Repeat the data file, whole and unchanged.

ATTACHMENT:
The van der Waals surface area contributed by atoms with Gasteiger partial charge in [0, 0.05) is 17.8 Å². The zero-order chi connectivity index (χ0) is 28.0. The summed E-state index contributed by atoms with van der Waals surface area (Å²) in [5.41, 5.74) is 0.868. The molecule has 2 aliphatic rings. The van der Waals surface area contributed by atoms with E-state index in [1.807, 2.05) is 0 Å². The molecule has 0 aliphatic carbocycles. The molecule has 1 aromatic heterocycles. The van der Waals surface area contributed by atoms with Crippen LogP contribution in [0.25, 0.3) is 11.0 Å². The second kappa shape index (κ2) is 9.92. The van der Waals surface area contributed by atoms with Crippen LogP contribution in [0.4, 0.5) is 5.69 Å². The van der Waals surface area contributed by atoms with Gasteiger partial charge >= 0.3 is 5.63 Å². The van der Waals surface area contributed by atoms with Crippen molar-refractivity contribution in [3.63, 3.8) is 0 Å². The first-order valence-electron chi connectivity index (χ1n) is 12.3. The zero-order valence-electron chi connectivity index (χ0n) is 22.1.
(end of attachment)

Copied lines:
The van der Waals surface area contributed by atoms with Gasteiger partial charge in [0, 0.05) is 17.8 Å². The zero-order chi connectivity index (χ0) is 28.0. The summed E-state index contributed by atoms with van der Waals surface area (Å²) in [5.41, 5.74) is 0.868. The molecule has 2 aliphatic rings. The van der Waals surface area contributed by atoms with E-state index in [1.807, 2.05) is 0 Å². The molecule has 0 aliphatic carbocycles. The molecule has 1 aromatic heterocycles. The van der Waals surface area contributed by atoms with Crippen LogP contribution in [0.25, 0.3) is 11.0 Å². The second kappa shape index (κ2) is 9.92. The van der Waals surface area contributed by atoms with Crippen LogP contribution in [0.4, 0.5) is 5.69 Å². The van der Waals surface area contributed by atoms with Gasteiger partial charge >= 0.3 is 5.63 Å². The van der Waals surface area contributed by atoms with Crippen molar-refractivity contribution in [3.63, 3.8) is 0 Å². The first-order valence-electron chi connectivity index (χ1n) is 12.3. The zero-order valence-electron chi connectivity index (χ0n) is 22.1.